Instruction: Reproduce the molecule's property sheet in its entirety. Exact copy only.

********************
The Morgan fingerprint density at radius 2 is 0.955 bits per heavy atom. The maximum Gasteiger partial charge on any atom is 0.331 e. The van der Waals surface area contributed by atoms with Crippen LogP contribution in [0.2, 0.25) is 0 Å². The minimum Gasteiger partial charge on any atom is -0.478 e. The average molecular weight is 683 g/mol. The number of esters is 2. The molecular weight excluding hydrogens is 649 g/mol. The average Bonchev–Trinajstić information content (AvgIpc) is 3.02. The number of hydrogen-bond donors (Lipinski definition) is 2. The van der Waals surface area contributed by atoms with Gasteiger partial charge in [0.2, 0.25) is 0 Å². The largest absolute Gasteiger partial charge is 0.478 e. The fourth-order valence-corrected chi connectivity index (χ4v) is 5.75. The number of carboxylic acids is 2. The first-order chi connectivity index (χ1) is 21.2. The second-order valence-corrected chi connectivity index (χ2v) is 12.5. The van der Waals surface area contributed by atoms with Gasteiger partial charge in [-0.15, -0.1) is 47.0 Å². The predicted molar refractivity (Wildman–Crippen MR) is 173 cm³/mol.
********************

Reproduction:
The Morgan fingerprint density at radius 2 is 0.955 bits per heavy atom. The maximum Gasteiger partial charge on any atom is 0.331 e. The van der Waals surface area contributed by atoms with Crippen LogP contribution in [0.2, 0.25) is 0 Å². The minimum Gasteiger partial charge on any atom is -0.478 e. The average molecular weight is 683 g/mol. The number of esters is 2. The molecular weight excluding hydrogens is 649 g/mol. The average Bonchev–Trinajstić information content (AvgIpc) is 3.02. The number of hydrogen-bond donors (Lipinski definition) is 2. The van der Waals surface area contributed by atoms with Gasteiger partial charge in [0.2, 0.25) is 0 Å². The largest absolute Gasteiger partial charge is 0.478 e. The fourth-order valence-corrected chi connectivity index (χ4v) is 5.75. The number of carboxylic acids is 2. The first-order chi connectivity index (χ1) is 21.2. The second-order valence-corrected chi connectivity index (χ2v) is 12.5. The van der Waals surface area contributed by atoms with Gasteiger partial charge in [-0.15, -0.1) is 47.0 Å². The predicted molar refractivity (Wildman–Crippen MR) is 173 cm³/mol.